- Associated Press - Tuesday, October 21, 2014

KANSAS CITY, Mo. (AP) - Some district-level Missouri school officials have criticized the state school board’s plan to quickly hire a new education commissioner, saying the board should first gather input on the position’s needs and conduct a national search for qualified candidates.

The school board’s president, Peter Herschend, said he expects the board to emerge from a closed session at its meeting on Monday and vote on its choice, The Kansas City Star reported (http://bit.ly/1tI2yV7 ).

“We have clear-stated objectives,” Herschend said. “We know qualified men and women available today. We cannot afford to let education in Missouri go on cruise control for the four months of time it takes for a full-blown search.”

The new commissioner of the Department of Elementary and Secondary Education will replace retiring Commissioner Chris Nicastro, who had several conflicts with district-level school officials during her tenure.

The speed with which Nicastro’s successor might be chosen has caused concern among some district administrators.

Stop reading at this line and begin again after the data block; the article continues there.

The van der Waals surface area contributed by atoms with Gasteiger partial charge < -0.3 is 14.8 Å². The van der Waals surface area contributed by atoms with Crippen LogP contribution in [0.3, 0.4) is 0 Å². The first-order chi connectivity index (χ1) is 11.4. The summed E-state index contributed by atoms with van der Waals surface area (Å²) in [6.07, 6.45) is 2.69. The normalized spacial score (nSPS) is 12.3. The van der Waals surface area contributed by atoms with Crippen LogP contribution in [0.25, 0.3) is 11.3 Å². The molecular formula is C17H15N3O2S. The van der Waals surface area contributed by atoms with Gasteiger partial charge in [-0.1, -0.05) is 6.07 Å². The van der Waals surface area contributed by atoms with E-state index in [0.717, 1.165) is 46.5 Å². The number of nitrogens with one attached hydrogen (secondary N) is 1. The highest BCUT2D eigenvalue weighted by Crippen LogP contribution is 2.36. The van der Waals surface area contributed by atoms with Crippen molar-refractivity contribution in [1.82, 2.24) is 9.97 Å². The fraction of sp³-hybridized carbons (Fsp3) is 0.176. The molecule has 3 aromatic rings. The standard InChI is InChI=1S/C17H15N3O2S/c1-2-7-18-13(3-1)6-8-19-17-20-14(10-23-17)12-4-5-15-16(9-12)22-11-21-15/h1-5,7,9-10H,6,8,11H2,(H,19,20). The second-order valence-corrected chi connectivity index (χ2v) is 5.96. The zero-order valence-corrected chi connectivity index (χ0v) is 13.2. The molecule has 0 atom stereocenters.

“Most people see an opportunity to get someone who can work with districts in the state,” said Roger Kurtz, executive director of the Missouri Association of School Administrators. “We’ve got to get everybody on the same page. We’ve got to have someone with the ability to pull people together to solve problems.”

The 29 members of the Cooperating School Districts of Greater Kansas City also want a more open search process, with the state soliciting applications and holding public forums to gather ideas on what the state needs in a new commissioner, said Gayden Carruth, executive director of the Cooperating School Districts of Greater Kansas City, which has 29 members.

“It is absolutely essential that Missouri’s education department have the best leader it can, and that is best done through an open and transparent process,” Carruth said.

Nicastro was hired in 2009 after a national search. Herschend said the board at the time wanted to hire someone who would aggressively pursue school changes and didn’t believe it had strong candidates.

This time the board thinks it has strong candidates from within and outside the education department, Herschend said, but he refused to say how many. The board wants someone who can quickly begin working with struggling districts and continue the state’s established strategic objectives.

“We’re not in the business of finding an entirely new education model for Missouri schools,” he said.

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Information from: The Kansas City Star, http://www.kcstar.com

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